Friday, Sept. 9 Bold and Blunt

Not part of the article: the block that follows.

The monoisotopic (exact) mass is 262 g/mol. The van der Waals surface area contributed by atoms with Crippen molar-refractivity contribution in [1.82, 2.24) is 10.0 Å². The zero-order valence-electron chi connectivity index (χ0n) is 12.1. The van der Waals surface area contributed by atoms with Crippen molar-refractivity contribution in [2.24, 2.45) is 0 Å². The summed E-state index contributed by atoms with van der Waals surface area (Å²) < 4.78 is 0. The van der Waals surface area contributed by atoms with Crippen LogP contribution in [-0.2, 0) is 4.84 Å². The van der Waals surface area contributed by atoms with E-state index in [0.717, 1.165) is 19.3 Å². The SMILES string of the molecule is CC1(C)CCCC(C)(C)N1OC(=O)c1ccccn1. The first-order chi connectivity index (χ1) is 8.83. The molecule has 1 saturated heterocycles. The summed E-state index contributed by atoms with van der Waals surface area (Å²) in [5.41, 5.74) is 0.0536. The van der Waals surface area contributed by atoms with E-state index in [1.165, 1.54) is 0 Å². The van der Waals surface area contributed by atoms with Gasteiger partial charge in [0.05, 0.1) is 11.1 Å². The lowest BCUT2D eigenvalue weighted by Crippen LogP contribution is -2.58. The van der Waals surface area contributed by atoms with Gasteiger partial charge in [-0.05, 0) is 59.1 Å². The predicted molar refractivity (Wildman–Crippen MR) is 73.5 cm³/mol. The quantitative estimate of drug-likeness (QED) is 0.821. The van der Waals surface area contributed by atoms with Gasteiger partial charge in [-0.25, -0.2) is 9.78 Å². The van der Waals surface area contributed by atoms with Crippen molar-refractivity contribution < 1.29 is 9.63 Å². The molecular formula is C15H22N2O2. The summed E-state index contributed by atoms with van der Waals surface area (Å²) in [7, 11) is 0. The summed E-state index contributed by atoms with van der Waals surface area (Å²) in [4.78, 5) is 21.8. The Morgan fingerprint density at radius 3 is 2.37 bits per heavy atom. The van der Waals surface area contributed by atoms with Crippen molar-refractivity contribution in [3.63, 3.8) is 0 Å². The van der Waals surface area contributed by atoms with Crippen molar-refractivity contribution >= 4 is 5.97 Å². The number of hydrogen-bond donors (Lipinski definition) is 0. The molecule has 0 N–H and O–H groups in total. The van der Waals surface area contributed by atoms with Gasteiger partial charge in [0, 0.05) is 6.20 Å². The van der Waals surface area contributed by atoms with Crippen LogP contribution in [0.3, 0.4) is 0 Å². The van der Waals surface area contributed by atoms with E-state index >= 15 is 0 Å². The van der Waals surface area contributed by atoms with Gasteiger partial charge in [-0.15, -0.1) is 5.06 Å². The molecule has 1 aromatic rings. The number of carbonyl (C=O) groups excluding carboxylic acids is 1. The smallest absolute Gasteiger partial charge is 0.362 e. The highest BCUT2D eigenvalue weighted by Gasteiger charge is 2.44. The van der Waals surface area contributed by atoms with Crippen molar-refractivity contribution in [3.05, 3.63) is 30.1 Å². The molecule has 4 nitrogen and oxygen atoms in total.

The defenders of the faith were bold, blunt, and offensive. They needed to be—well, maybe not offensive. The issues were crucial, not only for that time, but for the centuries to come. Men like Polycarp knew that and did not hesitate to call a heretic a heretic. Some of the false teachers were sincere and some were not. We have examples of that in New Testament writings. Paul makes a distinction between men who were seeking truth as against those who deliberately led people astray. He used some fairly strong language in Galatians 1:6-9, calling down a curse on them—not once, but twice. On the other hand, he had a totally different approach with Peter. He rebuked him face to face and told him that he was “a Jew living like a Gentile.” Fairly strong language, too, but not a cursing as in Gal. 1. Jesus made the same kind of distinctions. The Sanhedrin and most of the Pharisees were in one camp, harshly rebuked, and called the children of the Devil. Nicodemus, the Samaritan woman, and others were treated quite differently. Early scholars followed the same patterns that Jesus and Paul followed earlier. Their hearts were right, their goals were right and the results were right.